Would I report this to the Stop AAPI Hate website? No. Would this incident make any headlines in the nightly news? Of course it would not. However, this experience did change me. When you’ve done nothing wrong and someone stares right into your face with such hate and disgust, it makes you wonder. What did I do? Will it happen again? Will it be worse next time? This is the world which we, as Asian Americans, live in today. It is our turn to be the scapegoats.

This violence and hatred are not new. During WWII, all of my grandparents, my aunts and uncles and my own mother and father were illegally incarcerated in American concentration camps. Their crime? They were of Japanese ancestry. About 30% of those illegally forced into those camps were American citizens.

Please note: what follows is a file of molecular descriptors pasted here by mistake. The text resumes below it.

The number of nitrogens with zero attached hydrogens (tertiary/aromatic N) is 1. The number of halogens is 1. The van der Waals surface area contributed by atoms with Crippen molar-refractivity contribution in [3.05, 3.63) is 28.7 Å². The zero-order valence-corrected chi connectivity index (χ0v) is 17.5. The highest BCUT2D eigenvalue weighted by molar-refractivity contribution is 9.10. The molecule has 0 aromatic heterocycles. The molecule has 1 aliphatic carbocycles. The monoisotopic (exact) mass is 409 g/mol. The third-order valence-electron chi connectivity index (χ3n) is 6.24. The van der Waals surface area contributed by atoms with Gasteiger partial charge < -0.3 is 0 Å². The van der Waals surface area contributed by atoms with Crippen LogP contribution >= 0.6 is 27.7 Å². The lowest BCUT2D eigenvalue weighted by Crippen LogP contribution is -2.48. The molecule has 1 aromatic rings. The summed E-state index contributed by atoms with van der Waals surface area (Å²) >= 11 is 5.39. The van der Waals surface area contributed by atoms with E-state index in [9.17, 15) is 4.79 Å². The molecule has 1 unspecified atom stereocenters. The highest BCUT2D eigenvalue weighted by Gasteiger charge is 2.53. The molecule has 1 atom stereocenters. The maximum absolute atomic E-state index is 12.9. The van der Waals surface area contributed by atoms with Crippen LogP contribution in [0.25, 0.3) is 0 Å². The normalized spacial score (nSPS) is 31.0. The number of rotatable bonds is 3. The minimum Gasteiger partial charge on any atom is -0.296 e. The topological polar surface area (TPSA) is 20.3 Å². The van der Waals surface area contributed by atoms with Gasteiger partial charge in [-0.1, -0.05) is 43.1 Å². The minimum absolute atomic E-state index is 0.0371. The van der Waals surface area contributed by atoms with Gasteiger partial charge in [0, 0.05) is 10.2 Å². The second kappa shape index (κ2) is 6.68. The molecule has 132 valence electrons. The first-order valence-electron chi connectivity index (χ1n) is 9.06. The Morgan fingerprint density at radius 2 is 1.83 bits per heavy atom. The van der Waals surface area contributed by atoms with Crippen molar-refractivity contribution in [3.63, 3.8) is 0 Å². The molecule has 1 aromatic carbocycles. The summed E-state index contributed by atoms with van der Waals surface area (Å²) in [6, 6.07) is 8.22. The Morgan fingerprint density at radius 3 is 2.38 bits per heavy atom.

Years later a study was done which asked the simple question – how could this have happened? The study came back and pointed to three reasons why such an atrocious event could have taken place while pretty much the entire United States stood by and did nothing. First, at that time there was a pervasive hatred and prejudice against Japanese Americans. Second, there was a heightened sense of fear of Japanese Americans. They called it “wartime hysteria.” The American public feared that Japanese Americans would hurt them. Lastly there was lack of political leadership from within the Japanese American community and certainly from the U.S. government.